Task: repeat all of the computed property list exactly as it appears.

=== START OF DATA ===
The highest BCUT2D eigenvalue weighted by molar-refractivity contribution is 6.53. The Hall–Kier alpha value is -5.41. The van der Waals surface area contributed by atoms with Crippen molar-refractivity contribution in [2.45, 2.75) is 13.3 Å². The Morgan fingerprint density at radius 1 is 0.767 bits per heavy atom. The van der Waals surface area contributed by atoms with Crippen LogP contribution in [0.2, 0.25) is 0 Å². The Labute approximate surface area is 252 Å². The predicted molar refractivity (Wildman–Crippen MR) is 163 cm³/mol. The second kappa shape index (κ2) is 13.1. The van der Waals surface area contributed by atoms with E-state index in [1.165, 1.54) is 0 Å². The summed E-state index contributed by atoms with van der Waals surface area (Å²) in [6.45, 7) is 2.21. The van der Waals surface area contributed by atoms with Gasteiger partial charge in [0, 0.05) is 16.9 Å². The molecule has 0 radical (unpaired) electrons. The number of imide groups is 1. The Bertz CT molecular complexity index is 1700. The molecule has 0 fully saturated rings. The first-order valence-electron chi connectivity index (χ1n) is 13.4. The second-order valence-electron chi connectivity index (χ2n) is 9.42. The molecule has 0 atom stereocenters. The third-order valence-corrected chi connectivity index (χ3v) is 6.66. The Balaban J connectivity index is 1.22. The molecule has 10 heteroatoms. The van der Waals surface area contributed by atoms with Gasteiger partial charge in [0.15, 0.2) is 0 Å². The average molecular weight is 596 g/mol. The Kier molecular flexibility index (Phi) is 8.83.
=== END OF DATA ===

The highest BCUT2D eigenvalue weighted by molar-refractivity contribution is 6.53. The Hall–Kier alpha value is -5.41. The van der Waals surface area contributed by atoms with Crippen molar-refractivity contribution in [2.45, 2.75) is 13.3 Å². The Morgan fingerprint density at radius 1 is 0.767 bits per heavy atom. The van der Waals surface area contributed by atoms with Crippen LogP contribution in [0.2, 0.25) is 0 Å². The Labute approximate surface area is 252 Å². The predicted molar refractivity (Wildman–Crippen MR) is 163 cm³/mol. The second kappa shape index (κ2) is 13.1. The van der Waals surface area contributed by atoms with E-state index in [1.165, 1.54) is 0 Å². The summed E-state index contributed by atoms with van der Waals surface area (Å²) in [6.45, 7) is 2.21. The van der Waals surface area contributed by atoms with Gasteiger partial charge in [0, 0.05) is 16.9 Å². The molecule has 0 radical (unpaired) electrons. The number of imide groups is 1. The Bertz CT molecular complexity index is 1700. The molecule has 0 fully saturated rings. The first-order valence-electron chi connectivity index (χ1n) is 13.4. The second-order valence-electron chi connectivity index (χ2n) is 9.42. The molecule has 0 atom stereocenters. The third-order valence-corrected chi connectivity index (χ3v) is 6.66. The Balaban J connectivity index is 1.22. The molecule has 10 heteroatoms. The van der Waals surface area contributed by atoms with Gasteiger partial charge in [0.15, 0.2) is 0 Å². The average molecular weight is 596 g/mol. The Kier molecular flexibility index (Phi) is 8.83.